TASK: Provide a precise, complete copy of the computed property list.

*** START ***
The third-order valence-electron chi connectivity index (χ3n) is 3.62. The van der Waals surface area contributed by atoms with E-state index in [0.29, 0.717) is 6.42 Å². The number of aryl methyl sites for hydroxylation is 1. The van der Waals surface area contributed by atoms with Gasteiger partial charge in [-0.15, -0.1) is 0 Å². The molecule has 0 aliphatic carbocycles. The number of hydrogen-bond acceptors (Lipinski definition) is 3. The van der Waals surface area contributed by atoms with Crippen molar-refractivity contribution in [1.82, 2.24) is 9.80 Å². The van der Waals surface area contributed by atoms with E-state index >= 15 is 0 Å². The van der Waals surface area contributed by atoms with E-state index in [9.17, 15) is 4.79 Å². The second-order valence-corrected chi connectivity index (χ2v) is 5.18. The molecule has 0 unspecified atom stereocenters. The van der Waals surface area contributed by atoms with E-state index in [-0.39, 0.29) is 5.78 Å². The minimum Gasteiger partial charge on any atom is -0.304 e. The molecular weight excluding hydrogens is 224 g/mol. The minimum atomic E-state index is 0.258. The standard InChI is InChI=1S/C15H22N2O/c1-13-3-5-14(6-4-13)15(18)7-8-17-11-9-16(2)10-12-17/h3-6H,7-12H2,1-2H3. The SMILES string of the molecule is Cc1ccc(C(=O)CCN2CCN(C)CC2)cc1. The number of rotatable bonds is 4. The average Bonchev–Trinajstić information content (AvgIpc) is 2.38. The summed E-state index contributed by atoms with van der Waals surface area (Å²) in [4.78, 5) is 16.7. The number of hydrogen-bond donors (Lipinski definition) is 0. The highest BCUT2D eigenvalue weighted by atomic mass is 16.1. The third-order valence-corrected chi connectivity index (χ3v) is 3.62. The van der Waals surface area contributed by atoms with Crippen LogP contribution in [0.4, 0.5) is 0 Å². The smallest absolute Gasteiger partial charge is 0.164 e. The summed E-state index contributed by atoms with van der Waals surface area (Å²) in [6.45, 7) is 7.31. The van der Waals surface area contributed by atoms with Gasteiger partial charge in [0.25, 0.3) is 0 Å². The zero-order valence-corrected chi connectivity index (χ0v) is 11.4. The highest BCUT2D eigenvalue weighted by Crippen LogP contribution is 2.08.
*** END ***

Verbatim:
The third-order valence-electron chi connectivity index (χ3n) is 3.62. The van der Waals surface area contributed by atoms with E-state index in [0.29, 0.717) is 6.42 Å². The number of aryl methyl sites for hydroxylation is 1. The van der Waals surface area contributed by atoms with Gasteiger partial charge in [-0.15, -0.1) is 0 Å². The molecule has 0 aliphatic carbocycles. The number of hydrogen-bond acceptors (Lipinski definition) is 3. The van der Waals surface area contributed by atoms with Crippen molar-refractivity contribution in [1.82, 2.24) is 9.80 Å². The van der Waals surface area contributed by atoms with E-state index >= 15 is 0 Å². The van der Waals surface area contributed by atoms with E-state index in [9.17, 15) is 4.79 Å². The second-order valence-corrected chi connectivity index (χ2v) is 5.18. The molecule has 0 unspecified atom stereocenters. The van der Waals surface area contributed by atoms with E-state index in [-0.39, 0.29) is 5.78 Å². The minimum Gasteiger partial charge on any atom is -0.304 e. The molecular weight excluding hydrogens is 224 g/mol. The minimum atomic E-state index is 0.258. The standard InChI is InChI=1S/C15H22N2O/c1-13-3-5-14(6-4-13)15(18)7-8-17-11-9-16(2)10-12-17/h3-6H,7-12H2,1-2H3. The SMILES string of the molecule is Cc1ccc(C(=O)CCN2CCN(C)CC2)cc1. The number of rotatable bonds is 4. The average Bonchev–Trinajstić information content (AvgIpc) is 2.38. The summed E-state index contributed by atoms with van der Waals surface area (Å²) in [4.78, 5) is 16.7. The number of hydrogen-bond donors (Lipinski definition) is 0. The highest BCUT2D eigenvalue weighted by atomic mass is 16.1. The third-order valence-corrected chi connectivity index (χ3v) is 3.62. The van der Waals surface area contributed by atoms with Crippen LogP contribution in [0.4, 0.5) is 0 Å². The smallest absolute Gasteiger partial charge is 0.164 e. The summed E-state index contributed by atoms with van der Waals surface area (Å²) in [6.45, 7) is 7.31. The van der Waals surface area contributed by atoms with Gasteiger partial charge in [0.25, 0.3) is 0 Å². The zero-order valence-corrected chi connectivity index (χ0v) is 11.4. The highest BCUT2D eigenvalue weighted by Crippen LogP contribution is 2.08.